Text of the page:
Yeah, but I thing GP was looking to use a touchscreen interface with Civ. Not sure if you could get that with streaming.
You'd think Slashdot was populated only by AMD employees.
Seriously, though - the specs are really nice - I'm looking forward to seeing this in production.
> rich white people have drug problems
As someone who grew up in the 80's, drugs have been big with rich, white people for a long, long time. Powder cocaine was the drug of choice for people back then, now it's meth as cocaine becomes more and more expensive, or painkillers for the percieved 'safety', changing to heroin when safety ceases to matter to the addict and cost becomes the primary factor.
In the 40's and 50's, it was GI's coming back from the wars hooked on morphine. In the 60's, it was everything. 70's was when cocaine really took off.
Rich white people have had drug problems as long as there have been rich white people.
Large cookie cutter subdivision homes developed by a single builder do have some of that stuff because it's more economical at scale - and they can create massive hollow boxes for pennies that blow over at the slightest breeze. There are subdivisions near my house that have some of this stuff - they have a lot of trouble selling because the houses just 'feel cheap'. Engineered trusses instead of joists, laminated or metal studs, etc. just give the house the feel that it's not entirely stable, even if it is all valid according to code.
The Chestnut was wiped out due to a fungal plague. Ash and Elm species are currently being devastated by the Ash Borer and Dutch Elm Disease, respectively. Walnut is being killed off by Thousand Cankers disease. I'm waiting for Oak and Maple to be wiped out due to some other exotic pest - perhaps Oak Wilt or some such.
New apartment buildings are built with concrete. New houses are built with wood and the expensive ones are clad with brick, at least, in my area.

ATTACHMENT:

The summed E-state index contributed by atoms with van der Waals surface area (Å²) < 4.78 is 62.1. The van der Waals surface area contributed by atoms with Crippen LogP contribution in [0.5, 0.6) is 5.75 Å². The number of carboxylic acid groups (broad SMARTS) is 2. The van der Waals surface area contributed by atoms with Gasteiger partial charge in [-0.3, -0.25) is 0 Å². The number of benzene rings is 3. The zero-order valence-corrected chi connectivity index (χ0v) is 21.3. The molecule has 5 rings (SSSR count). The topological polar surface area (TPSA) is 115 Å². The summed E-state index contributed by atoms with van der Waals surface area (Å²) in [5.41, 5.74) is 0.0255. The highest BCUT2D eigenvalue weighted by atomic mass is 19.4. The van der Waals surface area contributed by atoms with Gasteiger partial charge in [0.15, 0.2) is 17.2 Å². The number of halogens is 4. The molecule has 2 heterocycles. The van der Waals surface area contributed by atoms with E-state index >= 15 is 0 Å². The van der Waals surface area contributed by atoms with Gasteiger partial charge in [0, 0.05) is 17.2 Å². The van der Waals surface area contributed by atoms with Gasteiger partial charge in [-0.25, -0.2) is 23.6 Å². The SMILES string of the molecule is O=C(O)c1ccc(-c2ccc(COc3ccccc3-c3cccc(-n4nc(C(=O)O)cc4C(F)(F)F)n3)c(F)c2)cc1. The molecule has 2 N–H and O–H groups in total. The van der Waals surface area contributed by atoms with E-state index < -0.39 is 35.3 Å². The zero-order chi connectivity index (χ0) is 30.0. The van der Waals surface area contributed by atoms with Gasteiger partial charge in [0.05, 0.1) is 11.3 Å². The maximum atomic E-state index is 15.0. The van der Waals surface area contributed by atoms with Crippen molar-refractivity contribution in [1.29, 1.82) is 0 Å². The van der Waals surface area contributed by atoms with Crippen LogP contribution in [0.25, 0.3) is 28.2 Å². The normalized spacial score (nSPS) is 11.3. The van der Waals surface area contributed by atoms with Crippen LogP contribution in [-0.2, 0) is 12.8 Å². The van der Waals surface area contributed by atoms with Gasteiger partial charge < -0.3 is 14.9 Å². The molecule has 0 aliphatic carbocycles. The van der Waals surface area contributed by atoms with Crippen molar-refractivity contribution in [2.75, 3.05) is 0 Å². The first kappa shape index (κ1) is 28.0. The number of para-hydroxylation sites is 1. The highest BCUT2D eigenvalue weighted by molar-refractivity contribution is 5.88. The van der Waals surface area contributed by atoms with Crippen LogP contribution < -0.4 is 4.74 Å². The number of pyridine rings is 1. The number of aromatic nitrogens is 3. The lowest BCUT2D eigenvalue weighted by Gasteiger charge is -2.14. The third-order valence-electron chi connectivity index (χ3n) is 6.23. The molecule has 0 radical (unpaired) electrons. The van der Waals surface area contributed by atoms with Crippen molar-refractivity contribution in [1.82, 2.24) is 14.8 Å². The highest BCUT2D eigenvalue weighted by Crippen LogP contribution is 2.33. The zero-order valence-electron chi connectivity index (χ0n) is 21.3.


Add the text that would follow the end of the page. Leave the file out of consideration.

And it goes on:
Also, concrete production is responsible for a massive amount of greenhouse gasses - as lime is heated to produce cement, it gives off a lot of CO2, which is dumped into the atmosphere.
As someone who does carpentry and has helped build a couple houses over the past few years, this is patently false. You've been lied to by whatever environmentalist rag you subscribe to.
Most homes in the US are framed out of 2x4's cut from pine, floorboards are made of pine plywood, hardwood oak, cherry, and others are used for flooring. All of this comes from the timber industry, mostly from Canadian timber, but some more exotic stuff still comes from Brazil and Africa. My brother's floor is Brazilian cherry.
Some of that lumber is sourced from tree farms, but those tree farms are problematic as well - it takes years to grow them, and habitats establish themselves within those farms as they grow. The longer it takes to grow them, the longer it takes to offset losses in virgin forest. Hardwoods typically take over 30 years to be ready for harvest, longer if you want wider wood as you would need for 2x6 or 2x8 joists and furniture.
So what happens when solar panels become too environmentally impactful? What happens when the wind turbines are impacting migratory birds? What happens when the lithium mines and copper mines used to make those electric car batteries are deemed too toxic and environmentally hazardous? Why, we shut them all down! Who needs electricity? And while we're at it, all those trees we cut down to build houses are destroying habitats for all kinds of animals - so let's use different building materials - earthen materials strengthened with straw perhaps? Much more environmentally friendly. Next, concrete manufacturing is a top producer of greenhouse gasses. Let's stop making concrete - we don't need sewer pipes if we just have our waste water carried away by gravity in ditches, right? It worked for mankind for thousands of years!
So we ditch the electricity, ditch the timber, ditch the concrete, and what's left?
Mud huts and open sewers.
Mud huts. I think they want us all to go back to mud huts and open sewers.
Been waiting on that one forever
I'm no expert on this technology, but from tfs, it would seem to increase bandwidth by minimizing loss over distance, allowing for longer range and faster speed.
Not necessarily - there are lots of situations where it's not practical to run a cable. Secure connectivity between naval vessels is a prime example, others would be for use in the space program, or cheaper data communication between buildings in a campus. Residential broadband internet would be simpler - put an optical transceiver on the roof and point it at a tower - no more digging up the garden to provide fttp.
I pay $300 per year in my property tax bill for the public library system in my town. Why would I use anything else?
The much better Ars Technica summary article says that yes, 30m for 10Gbps, but 1Gbps over 70m. Gigabit DSL would be a game changer.